Although a dog’s ears need to be regularly monitored for his entire life, a little basic maintenance is generally all that’s required to keep them clean and healthy.
Because of the twisty, curvy design of a dog’s inner ears, it’s easy for parasites, bacteria and yeast to hide and thrive in them. This also means that any debris in the canal must work its way up to escape. Infections can result from trapped debris. Dogs with allergies are particularly vulnerable, as are those with floppy ears, like Cocker spaniels, basset hounds and poodles.
Your dog’s regular grooming/maintenance routine should include regular ear checks. This is especially important for dogs who produce excessive earwax or have a lot of inner-ear hair:
- If your dog’s inner ears appear dirty, clean them with a cotton ball dampened with mineral oil, hydrogen peroxide or a solution formulated specifically for this purpose. Inner-ear skin is delicate, so allow your vet to demonstrate the proper method for cleaning your dog’s ears.
- Do not clean your dog’s ears so frequently or deeply as to cause irritation, and take care to NEVER insert anything into your dog’s ear canal.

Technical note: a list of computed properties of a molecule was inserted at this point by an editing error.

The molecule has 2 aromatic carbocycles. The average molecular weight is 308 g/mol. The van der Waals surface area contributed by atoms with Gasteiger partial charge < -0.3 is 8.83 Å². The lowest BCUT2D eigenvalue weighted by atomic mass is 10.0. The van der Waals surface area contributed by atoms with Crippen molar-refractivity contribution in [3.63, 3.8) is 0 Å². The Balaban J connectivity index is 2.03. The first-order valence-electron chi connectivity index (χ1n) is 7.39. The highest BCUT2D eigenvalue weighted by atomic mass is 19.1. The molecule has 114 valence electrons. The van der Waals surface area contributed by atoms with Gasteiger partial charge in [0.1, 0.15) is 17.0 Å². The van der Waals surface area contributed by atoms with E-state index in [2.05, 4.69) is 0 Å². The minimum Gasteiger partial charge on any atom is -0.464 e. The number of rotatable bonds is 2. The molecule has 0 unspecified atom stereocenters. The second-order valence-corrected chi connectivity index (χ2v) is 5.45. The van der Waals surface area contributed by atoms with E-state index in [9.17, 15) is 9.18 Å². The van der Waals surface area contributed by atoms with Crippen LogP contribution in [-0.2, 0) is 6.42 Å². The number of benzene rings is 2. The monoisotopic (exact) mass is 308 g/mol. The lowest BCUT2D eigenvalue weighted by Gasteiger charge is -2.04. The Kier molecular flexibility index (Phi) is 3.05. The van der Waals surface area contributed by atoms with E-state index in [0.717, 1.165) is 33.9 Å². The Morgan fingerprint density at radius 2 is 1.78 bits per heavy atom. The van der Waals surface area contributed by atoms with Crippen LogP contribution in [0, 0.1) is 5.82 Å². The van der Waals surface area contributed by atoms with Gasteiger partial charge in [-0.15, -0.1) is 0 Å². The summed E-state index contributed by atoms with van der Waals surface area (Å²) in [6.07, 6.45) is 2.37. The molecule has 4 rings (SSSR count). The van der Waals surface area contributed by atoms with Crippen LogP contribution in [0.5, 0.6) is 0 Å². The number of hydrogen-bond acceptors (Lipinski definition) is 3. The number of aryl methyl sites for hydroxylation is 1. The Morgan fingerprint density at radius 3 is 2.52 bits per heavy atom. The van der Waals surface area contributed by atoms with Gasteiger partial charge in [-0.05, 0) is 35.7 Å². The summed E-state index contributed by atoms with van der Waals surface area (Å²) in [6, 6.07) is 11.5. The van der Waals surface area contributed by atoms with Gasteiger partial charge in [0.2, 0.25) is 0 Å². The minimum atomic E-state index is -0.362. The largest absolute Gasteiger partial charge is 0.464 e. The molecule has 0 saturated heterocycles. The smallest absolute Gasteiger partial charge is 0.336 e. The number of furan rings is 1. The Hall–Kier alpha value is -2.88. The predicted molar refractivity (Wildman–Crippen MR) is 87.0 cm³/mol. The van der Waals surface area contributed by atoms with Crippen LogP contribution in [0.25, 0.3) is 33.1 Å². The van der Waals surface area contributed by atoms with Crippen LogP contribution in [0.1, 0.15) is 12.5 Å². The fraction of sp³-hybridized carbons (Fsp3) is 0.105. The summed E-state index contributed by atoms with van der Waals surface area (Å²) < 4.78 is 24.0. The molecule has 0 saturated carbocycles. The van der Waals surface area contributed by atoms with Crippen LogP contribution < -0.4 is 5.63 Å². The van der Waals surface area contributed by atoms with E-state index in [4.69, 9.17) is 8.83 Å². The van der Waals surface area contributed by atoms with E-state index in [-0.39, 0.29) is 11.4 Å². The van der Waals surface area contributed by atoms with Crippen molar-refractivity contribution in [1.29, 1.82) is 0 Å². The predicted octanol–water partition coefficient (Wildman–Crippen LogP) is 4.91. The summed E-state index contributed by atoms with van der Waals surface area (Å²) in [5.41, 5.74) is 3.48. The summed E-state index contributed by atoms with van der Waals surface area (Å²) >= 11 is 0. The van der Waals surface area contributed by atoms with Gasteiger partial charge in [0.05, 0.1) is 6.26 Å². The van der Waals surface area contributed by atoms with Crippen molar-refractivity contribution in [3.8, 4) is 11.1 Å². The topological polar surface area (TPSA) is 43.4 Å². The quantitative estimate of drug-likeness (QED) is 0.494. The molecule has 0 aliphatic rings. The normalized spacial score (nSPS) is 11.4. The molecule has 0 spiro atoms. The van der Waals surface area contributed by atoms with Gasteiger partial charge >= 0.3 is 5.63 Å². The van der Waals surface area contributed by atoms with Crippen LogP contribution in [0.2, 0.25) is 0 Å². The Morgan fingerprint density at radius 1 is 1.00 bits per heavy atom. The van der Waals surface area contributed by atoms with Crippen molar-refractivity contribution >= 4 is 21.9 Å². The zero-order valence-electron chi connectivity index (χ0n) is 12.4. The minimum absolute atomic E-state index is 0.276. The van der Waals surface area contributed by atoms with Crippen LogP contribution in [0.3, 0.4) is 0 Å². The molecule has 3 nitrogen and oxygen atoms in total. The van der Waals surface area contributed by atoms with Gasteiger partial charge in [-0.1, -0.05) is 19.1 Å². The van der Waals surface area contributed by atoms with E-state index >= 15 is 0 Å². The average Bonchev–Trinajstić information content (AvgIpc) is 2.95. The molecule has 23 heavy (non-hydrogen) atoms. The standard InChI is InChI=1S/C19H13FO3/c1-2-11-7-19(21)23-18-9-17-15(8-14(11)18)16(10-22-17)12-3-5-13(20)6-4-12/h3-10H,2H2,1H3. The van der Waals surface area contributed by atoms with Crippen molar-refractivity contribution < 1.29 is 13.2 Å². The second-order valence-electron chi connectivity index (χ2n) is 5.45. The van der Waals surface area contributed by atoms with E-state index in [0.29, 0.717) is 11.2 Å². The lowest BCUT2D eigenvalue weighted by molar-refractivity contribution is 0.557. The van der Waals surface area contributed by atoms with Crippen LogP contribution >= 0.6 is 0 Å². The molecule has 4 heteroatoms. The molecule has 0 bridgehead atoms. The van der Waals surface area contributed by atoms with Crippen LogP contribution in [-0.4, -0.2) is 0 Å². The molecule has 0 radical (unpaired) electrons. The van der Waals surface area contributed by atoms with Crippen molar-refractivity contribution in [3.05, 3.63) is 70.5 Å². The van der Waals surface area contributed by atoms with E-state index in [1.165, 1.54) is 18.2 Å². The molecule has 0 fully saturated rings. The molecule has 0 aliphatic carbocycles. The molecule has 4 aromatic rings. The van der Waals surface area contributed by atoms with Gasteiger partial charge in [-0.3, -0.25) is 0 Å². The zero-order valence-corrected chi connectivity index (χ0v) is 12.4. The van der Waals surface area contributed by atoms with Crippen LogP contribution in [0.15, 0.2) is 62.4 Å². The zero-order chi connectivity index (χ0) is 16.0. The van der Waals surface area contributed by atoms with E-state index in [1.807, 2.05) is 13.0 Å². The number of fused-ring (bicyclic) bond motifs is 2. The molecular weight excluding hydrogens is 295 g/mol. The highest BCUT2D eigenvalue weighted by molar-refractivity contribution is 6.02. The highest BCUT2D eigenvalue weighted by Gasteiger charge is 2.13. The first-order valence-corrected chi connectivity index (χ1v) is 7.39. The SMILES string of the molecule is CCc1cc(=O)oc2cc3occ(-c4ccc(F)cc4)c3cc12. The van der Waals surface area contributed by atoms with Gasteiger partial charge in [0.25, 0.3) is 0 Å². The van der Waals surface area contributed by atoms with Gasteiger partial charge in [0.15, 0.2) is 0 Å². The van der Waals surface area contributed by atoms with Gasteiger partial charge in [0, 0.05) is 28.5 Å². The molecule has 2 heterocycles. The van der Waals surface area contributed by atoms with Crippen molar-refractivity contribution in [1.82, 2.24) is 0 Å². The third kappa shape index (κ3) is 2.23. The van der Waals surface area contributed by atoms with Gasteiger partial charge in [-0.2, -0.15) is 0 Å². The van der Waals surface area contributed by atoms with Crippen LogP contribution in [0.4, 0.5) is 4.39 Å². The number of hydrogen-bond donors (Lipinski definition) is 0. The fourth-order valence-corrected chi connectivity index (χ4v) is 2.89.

- If your dog sprouts hair from his ear canal, you or your groomer may have to tweeze it out every few weeks to prevent problematic mats and tangles from forming. Please discuss with your vet whether this is necessary for your dog.
Wet Behind the Ears?
If you’re not careful, frequent bathing and swimming can lead to irritation and infection. To prevent this from happening, place cotton in your dog’s ears before baths, and be sure to dry her ears as thoroughly as you safely can after all water sports and activities.
If your dog is prone to ear infections, you might want to pour a tiny amount of an ear drying solution made for dogs into her ear canals to help evaporate any water trapped inside. These ear washes, usually witch hazel-based, are available at better pet supply stores.
Contact your veterinarian if you notice any of the following symptoms affecting your dog’s ears:
- Ear discharge
- Bad smells
- Crusty skin
- Hair loss
Please also be aware that brown or black ear wax—and dry, dark wax resembling coffee grounds—are classic indicators of microscopic ear mites. Only your vet can tell for sure, so please don’t delay bringing a gooey-eared pooch in for a checkup.
Article courtesy of the ASPCA – Originally posted at…http://www.aspca.org/pet-care/dog-care/ear-care